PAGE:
The work is mysterious and important.
I am a person. You are not. I make decisions. You do not.
I frequently reference Vincenzo Natalie’s seminal 1997 film Cube, and it was at the top of my mind when watching the first four episodes of Severance. In Cube, a group of strangers wakes up in a square room, each wall bearing a door to another, similar cube. Some of these rooms come with traps that cause horrible deaths. They do not know why they are there, and try to find a way outside – which the remaining survivors eventually, if barely, do, without giving us a glimpse of what that outside looks like. At some stage during their ordeal, one of the prisoners reveals that he has worked in the construction of the outer panels of the structure – at the time having no clue what he was working on, hinting that construction was so divided that nobody would have much of an idea of what the ultimate product would look like. And, to answer the question of why they were there – maybe it’s just because the cube exists, and therefore, people must use it, lest it was built in vain.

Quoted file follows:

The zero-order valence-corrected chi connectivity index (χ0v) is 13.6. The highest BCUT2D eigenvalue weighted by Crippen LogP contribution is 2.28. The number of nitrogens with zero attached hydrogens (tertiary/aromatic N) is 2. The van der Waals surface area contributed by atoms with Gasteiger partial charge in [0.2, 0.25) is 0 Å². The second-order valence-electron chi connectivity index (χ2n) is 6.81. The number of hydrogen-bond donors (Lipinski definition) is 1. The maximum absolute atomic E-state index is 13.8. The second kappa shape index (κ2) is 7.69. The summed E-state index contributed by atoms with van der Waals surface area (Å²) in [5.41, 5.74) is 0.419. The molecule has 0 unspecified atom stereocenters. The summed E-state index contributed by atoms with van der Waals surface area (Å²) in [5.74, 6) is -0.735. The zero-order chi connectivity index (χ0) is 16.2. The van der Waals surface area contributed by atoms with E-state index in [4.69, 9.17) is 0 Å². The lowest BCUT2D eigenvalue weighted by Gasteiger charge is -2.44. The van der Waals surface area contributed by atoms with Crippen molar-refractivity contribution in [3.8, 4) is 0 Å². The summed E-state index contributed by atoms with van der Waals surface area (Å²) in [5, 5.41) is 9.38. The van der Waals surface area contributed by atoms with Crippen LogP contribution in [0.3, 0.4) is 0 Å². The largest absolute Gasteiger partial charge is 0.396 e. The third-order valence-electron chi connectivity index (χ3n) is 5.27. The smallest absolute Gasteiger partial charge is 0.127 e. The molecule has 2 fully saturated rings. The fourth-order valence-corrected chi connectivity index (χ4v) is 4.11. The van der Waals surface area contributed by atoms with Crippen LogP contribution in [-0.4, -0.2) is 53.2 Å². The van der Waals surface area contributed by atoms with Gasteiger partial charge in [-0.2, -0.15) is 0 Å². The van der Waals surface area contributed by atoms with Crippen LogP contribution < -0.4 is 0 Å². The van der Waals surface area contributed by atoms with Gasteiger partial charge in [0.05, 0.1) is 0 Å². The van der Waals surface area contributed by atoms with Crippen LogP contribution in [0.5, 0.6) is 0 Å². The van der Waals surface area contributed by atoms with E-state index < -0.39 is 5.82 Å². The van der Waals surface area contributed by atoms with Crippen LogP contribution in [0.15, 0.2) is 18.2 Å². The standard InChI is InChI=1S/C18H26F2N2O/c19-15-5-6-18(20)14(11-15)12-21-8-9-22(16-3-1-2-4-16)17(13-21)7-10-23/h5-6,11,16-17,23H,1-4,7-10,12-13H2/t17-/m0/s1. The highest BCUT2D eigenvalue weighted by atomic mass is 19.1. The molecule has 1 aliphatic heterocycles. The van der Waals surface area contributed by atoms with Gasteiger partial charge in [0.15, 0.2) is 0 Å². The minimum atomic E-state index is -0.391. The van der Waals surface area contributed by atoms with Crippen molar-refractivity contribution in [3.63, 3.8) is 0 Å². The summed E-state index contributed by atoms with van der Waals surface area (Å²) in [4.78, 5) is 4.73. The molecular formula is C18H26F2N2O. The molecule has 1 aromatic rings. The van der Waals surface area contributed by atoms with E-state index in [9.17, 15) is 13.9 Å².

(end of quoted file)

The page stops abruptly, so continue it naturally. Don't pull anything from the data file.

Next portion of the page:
Cube is of course a version of Lord of the Flies, or the classic teenage novel House of Stairs – the prisoners will inevitably turn against each other, the precarity and seriousness of the situation bringing out the worst in them, so that at some stage, the traps are only one of the things that are killing them. The “Innies” in Severance may be there voluntarily (as far as we know), but apart from that, their situation mirrors the prisoners of Cube. At some stage during their lives, they have decided to undergo a surgical procedure called severance, which creates the ultimate work-life-balance – when they are at work, they remember none of their life outside of it. When they are outside, they do not remember anything about their work life. This means that each of these characters – and our main character, who leads us through the story, is Adam Scott’s Mark – gets to live a life of leisure in the sixteen hours that they are not at work, but for their work selves, the day never ends – it just becomes an endless span of time that begins as soon as it ends at the doors of their office. These work selves are technologically unable to communicate with their selves on the outside, with the exception of a formal, bureaucratic process, and they have no clue who they are on the outside – all markers of their identity is gone.